Franz Mehring

Preface to
Marx’s The Divine Right of the Hohenzollern


Source: The Class Struggle, Vol.II, No.3, May-June 1918
Transcribed: Sally Ryan for, July 2002.

The following article was originally published in The People’s Paper, a Chartist organ, on December 13, 1856, where it was discovered by Comrade Rjazanoff. It deals with the “Neuenburg Question,” one of the serio-comic incidents by which the Prussia of Frederick William IV. and his romantic reactionaries used to amuse all Europe. To-day the matter has been forgotten, therefore a few words of explanation are necessary to understand the article of Marx:

The manner in which Neuenburg came under the sway of the Hohenzollern is pictured by Marx perfectly. As far back as the time of the Burgundian Kingdom, the little country had its own ruler, and was recognized by Switzerland, but had neither voice nor vote in the Swiss assembly. When, after many changes, its feudal dynasty died out in the year 1707, there appeared fourteen claimants, among them the King of France and the King of Prussia. The latter was supported by England and Holland in view of their intense opposition to the hegemony of Louis XIV, and he was equally supported by the Swiss Cantons as a neighbor who was not dangerous; the result was decided by the feudal ruling class of Neuenburg for the reasons described by Marx, or as the loyal Prussian historian, Stenzel, puts it, “after many promised favors had been secured by them.” Indeed, a divine reason for the Divine Right of the Hohenzollern to Neuenburg.

It is not quite correct for Marx to say in his article that the French Revolution destroyed the domination of the Hohenzollern in Neuenburg. On the contrary, as late as February 15, 1806, Frederick William III ceded the little country to Napoleon, who turned it over with all sovereign rights to his Marshall Berthier. After the first Treaty of Paris by agreement dated June 3, 1814, Berthier turned Neuenburg over to the King of Prussia in consideration of a life income of 34,000 Prussian dollars. This was confirmed by the Treaty of Vienna, but Neuenburg was incorporated in the Swiss Union as the 21st Canton.

The salvation of the little country proved to be the fact that it finally emerged from the swamp of feudal domination.

The constitution of 1848 gave everyone in Switzerland the full rights of citizenship after a residence of two years, so that by 1856 nearly half of the population consisted of those who had immigrated, who by means of the universal suffrage could easily assume power.

In country and city the Patricians saw their power steadily vanishing. They, therefore, hit upon the desperate idea of restoring feudal conditions by a royalistic “coup.” Some of the leaders went to Berlin, but Frederick William IV, while too cowardly to sanction the undertaking openly, was dishonest enough to accord it silent consent. Thus a handful of Junkers tried their luck “in the name of the King,” and on the third of September 1856 took the castle of Neuenburg by surprise, arrested the authorities, and proclaimed the restoration of the Hohenzollern. The farce lasted just two days; Swiss militia from Bern put an end to the matter quickly, without the loss of a drop of blood. Sixty-six prisoners fell into their hands, and were turned over to the Swiss Court on the charge of treason. The latter made no secret of the fact that the guilty parties would be given their freedom, provided once and for all, the King of Prussia gave up his claims of “Divine Right” to Neuenburg.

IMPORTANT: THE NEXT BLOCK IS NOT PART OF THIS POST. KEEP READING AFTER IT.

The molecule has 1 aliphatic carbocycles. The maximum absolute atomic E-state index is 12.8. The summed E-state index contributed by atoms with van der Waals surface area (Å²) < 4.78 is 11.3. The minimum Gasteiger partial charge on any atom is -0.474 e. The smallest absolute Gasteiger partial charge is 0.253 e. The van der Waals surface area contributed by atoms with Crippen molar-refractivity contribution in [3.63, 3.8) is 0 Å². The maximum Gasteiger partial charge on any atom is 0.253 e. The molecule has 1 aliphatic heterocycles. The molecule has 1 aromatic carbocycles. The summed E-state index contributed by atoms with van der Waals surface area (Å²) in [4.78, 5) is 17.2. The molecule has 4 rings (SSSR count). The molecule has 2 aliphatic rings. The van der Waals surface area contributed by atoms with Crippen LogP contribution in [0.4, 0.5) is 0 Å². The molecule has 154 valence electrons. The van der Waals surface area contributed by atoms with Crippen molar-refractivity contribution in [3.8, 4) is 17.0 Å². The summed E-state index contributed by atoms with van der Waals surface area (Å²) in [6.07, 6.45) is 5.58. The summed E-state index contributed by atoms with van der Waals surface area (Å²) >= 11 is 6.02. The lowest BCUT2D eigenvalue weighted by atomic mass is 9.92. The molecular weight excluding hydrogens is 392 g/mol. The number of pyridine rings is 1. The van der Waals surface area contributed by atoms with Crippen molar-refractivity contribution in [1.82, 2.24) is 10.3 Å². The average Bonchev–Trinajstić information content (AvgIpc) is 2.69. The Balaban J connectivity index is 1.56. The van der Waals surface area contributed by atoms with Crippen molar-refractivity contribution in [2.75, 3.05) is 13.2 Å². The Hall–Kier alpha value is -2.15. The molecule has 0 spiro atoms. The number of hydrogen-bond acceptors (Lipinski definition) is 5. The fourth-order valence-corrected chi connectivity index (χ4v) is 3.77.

The latter addressed a communication to the Swiss in which he extended to them the “urgent recommendation” to free the prisoners, and subject to this proviso, tendered “his good offices to finally solve the whole question.”

But the Swiss hadn’t the remotest intention of giving up sure guarantees for vague promises. Thus it looked as though war were unavoidable; in Prussia preparations were made to mobilize 160,000 men and insure their transit through South Germany; the Swiss sent several divisions of the militia to the border.

But the whole stupid affair was becoming too ridiculous for the European powers. Bonaparte gave Switzerland positive guarantees, and in January 1857 the prisoners were freed. Frederick William IV had to hand to Bonaparte a renunciation of his claim of “Divine Right,” and on March 5, 1857, the four neutral great powers met in Paris as a tribunal, before which Prussia and Switzerland were to come to an understanding in regard to details. Frederick felt deeply insulted by being obliged to treat directly with the Swiss rebels, but he tried to combine the profitable with the disagreeable, by demanding a feudal restoration, an allotment of an income of $2,000,000, etc., etc. When, after much juggling and haggling, he was awarded $1,000,000, he ended the fiasco by the ridiculous statement that he did not care to bargain for money with Switzerland, and that he would rather take nothing, so that he did not get a sou for his “Divine Right.”

Marx wrote his article about the time when the Neuenburg incident threatened to embroil Europe in war.


Last updated on 16.2.2004